For a goal to be relevant, it must tie to the broader purpose and goals of the organization. Your strategy (which consists of a desired future state and definition of how you'll get there) should break down into smaller interim goals on that path. And every goal that gets set in the organization should be able to be linked to an element of your strategy.
- For a goal to be really relevant, it has to tie to the broader purpose and goals of the entire organization. Your strategy is going to help drive that. The strategy consists of a desired future state and definition of how you're going to get there. You should break that strategy down into smaller interim goals on that path. Every goal that gets set in the organization should be linked to that broader element of your strategy. How do you do that? Take your vision and your mission.
Look at where you're going as an organization. Break that down into major themes over the course of the strategic planning period. For each theme, break that down into actions you'll have to take to achieve that theme. For each action, break that down into subactions until you can set an individual goal for each of those actions. I worked for a lawn and garden company at one point and I was in the strategic planning group. We said, "We're no longer going to "just be a lawn and garden company.
"We're going to move into outdoor living." It was a much broader expansion strategy. For each part of the organization, we set goals that were tied to that outdoor living strategy. Our consumer packaged goods business had goals for new product line expansion and getting in to new categories. Our services business had goals for offering new services. Even in the strategy group, we had goals for achieving that outdoor living strategy.
We had goals for how many acquisitions we would do, what categories we were going to enter, and for each acquisition we had goals related to targets we were going to make offers to. We had a time for when we were going to make the offer. We had deadlines for making a deal. We had deadlines and goals around integration, execution of the plan, and expansion of those businesses once they were acquired. Every single one of those goals tied to a broader strategic theme, and those themes tied to the broader strategy of getting into outdoor living.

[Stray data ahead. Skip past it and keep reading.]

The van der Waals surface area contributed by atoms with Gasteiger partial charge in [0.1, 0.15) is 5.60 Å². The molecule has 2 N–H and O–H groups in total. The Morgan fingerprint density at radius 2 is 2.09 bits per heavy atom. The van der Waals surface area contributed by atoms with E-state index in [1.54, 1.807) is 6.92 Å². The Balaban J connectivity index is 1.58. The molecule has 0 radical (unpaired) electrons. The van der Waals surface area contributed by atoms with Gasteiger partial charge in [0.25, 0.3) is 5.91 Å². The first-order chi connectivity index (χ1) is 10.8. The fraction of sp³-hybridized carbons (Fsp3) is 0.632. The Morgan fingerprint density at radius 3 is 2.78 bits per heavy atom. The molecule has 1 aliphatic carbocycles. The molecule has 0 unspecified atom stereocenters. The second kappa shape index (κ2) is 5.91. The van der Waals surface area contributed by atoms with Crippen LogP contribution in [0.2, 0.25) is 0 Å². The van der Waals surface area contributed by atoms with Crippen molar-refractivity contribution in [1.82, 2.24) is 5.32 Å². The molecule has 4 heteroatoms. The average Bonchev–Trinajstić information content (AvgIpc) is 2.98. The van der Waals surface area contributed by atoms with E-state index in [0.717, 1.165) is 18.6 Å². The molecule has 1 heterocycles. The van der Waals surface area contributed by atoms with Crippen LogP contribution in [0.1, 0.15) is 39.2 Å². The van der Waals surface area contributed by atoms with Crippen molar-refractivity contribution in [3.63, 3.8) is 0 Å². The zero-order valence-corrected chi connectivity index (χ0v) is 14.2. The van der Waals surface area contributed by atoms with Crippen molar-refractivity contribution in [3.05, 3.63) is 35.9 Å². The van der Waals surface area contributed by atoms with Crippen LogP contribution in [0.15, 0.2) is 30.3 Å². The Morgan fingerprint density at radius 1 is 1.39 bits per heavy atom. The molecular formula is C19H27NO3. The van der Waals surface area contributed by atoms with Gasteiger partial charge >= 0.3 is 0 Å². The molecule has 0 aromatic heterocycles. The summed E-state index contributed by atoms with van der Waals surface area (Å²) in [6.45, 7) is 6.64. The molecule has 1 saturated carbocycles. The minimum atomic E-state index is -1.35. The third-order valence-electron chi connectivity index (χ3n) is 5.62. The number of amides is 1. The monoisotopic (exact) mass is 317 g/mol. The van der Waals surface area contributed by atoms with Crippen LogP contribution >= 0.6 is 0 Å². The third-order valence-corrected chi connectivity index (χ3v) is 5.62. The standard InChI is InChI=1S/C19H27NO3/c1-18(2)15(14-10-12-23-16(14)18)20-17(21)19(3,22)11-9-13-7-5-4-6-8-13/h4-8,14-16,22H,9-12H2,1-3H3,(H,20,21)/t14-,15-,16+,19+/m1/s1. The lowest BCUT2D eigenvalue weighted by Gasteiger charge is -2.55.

We all knew how we were contributing to the broader strategy. Therefore, our goals made sense and they were meaningful and relevant to the mission of the organization. When you set your goals, make sure that you can go from strategy to themes to actions to goals, and then explain to the members of your team how those goals roll up to the broader strategy. It will give their work meaning and help them understand how they fit in.
Along with providing guidance on how to link individual employee goals to organizational strategy, Mike walks you through the different types of goals, including bottom-up, zero-based, commit, and stretch goals. He also helps you use goals to change behaviors, build new skills among employees, and make goals actionable by using incentives and tying them to specific activities. He concludes with a comprehensive plan for setting and implementing goals, and some tips on dealing with challenges such as conflicting goals.
- Identifying goals and goal types
- Setting SMART goals
- Linking goals to business strategy
- Building goals from the bottom up or top down
- Creating stretch goals
- Outlining activities and resources to help employees achieve goals
- Reviewing and revising goals
- Reconciling conflicting goals